On a break-up bid, in most jurisdictions, competition authorities will look through to the “real deal” (ie which businesses will end up with which consortium partner). If anti-trust issues are likely to arise on a real deal analysis, the parties need to agree the extent to which they are each required to make disposals or give undertakings to avoid a Phase II investigation.
Given that the target businesses are to be separated between the consortium members, consortium members will not want the others to have rights in respect of sensitive commercial information relating to “their” target businesses (and there may also be anti-trust restrictions on the provision of such information). The limiting of access to information can be a complicated process, particularly where target’s head office is allocated to one party but holds sensitive information relating to businesses to be acquired by other parties.
While, in principle, the ability for a consortium member to transfer its participation to members of its group will be acceptable, consortium members will need to ensure that these provisions only enable intra-group transfers and do not inadvertently permit a consortium member to exit or sell-on its investment.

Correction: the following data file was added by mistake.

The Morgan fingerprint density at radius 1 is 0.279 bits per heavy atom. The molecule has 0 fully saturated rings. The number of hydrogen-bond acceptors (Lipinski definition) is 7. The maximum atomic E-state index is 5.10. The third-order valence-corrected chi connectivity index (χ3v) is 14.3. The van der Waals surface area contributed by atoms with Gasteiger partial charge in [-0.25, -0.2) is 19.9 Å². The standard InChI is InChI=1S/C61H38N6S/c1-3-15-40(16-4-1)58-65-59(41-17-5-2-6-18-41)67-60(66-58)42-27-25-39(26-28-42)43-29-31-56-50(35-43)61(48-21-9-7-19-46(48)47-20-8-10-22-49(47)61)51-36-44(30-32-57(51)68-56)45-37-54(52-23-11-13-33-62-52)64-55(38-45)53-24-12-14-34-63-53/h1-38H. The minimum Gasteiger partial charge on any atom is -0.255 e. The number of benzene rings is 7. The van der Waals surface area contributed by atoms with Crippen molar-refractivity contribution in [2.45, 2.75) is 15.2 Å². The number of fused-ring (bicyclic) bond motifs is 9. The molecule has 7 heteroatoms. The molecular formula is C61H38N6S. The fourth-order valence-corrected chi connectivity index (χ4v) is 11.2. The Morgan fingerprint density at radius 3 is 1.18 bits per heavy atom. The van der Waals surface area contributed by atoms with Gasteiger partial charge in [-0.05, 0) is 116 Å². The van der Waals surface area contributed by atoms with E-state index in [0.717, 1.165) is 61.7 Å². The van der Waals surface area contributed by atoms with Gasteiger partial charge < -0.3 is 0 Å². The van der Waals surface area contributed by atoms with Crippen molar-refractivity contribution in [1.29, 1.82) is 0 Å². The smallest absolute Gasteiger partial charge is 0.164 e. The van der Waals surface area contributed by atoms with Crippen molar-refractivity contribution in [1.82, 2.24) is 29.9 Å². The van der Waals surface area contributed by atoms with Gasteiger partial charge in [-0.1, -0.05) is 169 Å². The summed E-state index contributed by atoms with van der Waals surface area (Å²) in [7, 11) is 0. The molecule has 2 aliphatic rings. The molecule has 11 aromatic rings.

There is commonly a prohibition on dealings by consortium members for so long as they are treated as acting in concert under the Takeover Code. These provisions are vital to ensure that certain obligations under the Takeover Code (such as the Rule 9 mandatory offer obligation) are not triggered inadvertently.
The respective rights of the various classes of shareholder, in particular regarding matters such as voting, rights to dividends and return of capital are also catered for. The detail for these provisions will typically be light to reflect the anticipated short term nature of a break-up consortium.
Consortium bids should not be regarded as being reserved solely for private equity buyers. They can also be used to good effect by trade buyers who, in normal circumstances, would consider themselves to be competitors and should be seriously considered by potential buyers as a way of obtaining assets which form part of a target which would otherwise be to big or (for other reasons) too difficult to acquire. As is the case for many types of transaction, preparation is key. In particular, a strong legal framework for conducting the bid and dealing with the allocation and valuation of businesses is vital to the successful execution of the transaction.